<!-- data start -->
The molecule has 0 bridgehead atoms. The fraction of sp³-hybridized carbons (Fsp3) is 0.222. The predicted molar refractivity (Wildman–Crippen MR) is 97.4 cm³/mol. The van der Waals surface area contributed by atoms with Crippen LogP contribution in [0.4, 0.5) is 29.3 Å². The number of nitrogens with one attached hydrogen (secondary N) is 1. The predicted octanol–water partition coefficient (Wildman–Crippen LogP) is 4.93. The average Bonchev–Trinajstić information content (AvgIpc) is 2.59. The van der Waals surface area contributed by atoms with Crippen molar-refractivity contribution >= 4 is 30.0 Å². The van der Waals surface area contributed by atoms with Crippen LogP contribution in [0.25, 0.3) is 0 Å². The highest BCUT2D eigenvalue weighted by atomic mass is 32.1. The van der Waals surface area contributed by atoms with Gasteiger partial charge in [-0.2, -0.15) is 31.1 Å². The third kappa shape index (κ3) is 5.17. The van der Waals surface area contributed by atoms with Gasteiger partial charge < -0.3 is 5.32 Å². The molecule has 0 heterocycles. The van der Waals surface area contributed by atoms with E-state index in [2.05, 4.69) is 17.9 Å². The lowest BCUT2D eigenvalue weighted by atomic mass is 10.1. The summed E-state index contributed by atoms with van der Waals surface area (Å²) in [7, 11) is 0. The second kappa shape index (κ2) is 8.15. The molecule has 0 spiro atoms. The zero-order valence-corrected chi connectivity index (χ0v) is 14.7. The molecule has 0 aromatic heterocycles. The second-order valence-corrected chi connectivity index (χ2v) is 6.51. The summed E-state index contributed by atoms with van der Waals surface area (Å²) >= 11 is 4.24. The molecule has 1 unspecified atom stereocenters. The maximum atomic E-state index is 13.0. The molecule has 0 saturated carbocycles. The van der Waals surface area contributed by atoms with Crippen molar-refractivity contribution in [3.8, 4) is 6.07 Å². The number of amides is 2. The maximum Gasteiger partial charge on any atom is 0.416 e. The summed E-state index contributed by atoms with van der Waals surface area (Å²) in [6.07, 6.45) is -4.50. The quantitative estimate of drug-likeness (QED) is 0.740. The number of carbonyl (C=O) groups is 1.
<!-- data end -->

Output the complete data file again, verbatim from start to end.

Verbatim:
The molecule has 0 bridgehead atoms. The fraction of sp³-hybridized carbons (Fsp3) is 0.222. The predicted molar refractivity (Wildman–Crippen MR) is 97.4 cm³/mol. The van der Waals surface area contributed by atoms with Crippen LogP contribution in [0.4, 0.5) is 29.3 Å². The number of nitrogens with one attached hydrogen (secondary N) is 1. The predicted octanol–water partition coefficient (Wildman–Crippen LogP) is 4.93. The average Bonchev–Trinajstić information content (AvgIpc) is 2.59. The van der Waals surface area contributed by atoms with Crippen molar-refractivity contribution >= 4 is 30.0 Å². The van der Waals surface area contributed by atoms with Crippen LogP contribution in [0.25, 0.3) is 0 Å². The highest BCUT2D eigenvalue weighted by atomic mass is 32.1. The van der Waals surface area contributed by atoms with Gasteiger partial charge in [-0.2, -0.15) is 31.1 Å². The third kappa shape index (κ3) is 5.17. The van der Waals surface area contributed by atoms with Gasteiger partial charge < -0.3 is 5.32 Å². The molecule has 0 heterocycles. The van der Waals surface area contributed by atoms with E-state index in [2.05, 4.69) is 17.9 Å². The lowest BCUT2D eigenvalue weighted by atomic mass is 10.1. The summed E-state index contributed by atoms with van der Waals surface area (Å²) in [7, 11) is 0. The second kappa shape index (κ2) is 8.15. The molecule has 0 spiro atoms. The zero-order valence-corrected chi connectivity index (χ0v) is 14.7. The molecule has 0 aromatic heterocycles. The second-order valence-corrected chi connectivity index (χ2v) is 6.51. The summed E-state index contributed by atoms with van der Waals surface area (Å²) >= 11 is 4.24. The molecule has 1 unspecified atom stereocenters. The maximum atomic E-state index is 13.0. The molecule has 0 saturated carbocycles. The van der Waals surface area contributed by atoms with Crippen molar-refractivity contribution in [3.8, 4) is 6.07 Å². The number of amides is 2. The maximum Gasteiger partial charge on any atom is 0.416 e. The summed E-state index contributed by atoms with van der Waals surface area (Å²) in [6.07, 6.45) is -4.50. The quantitative estimate of drug-likeness (QED) is 0.740. The number of carbonyl (C=O) groups is 1.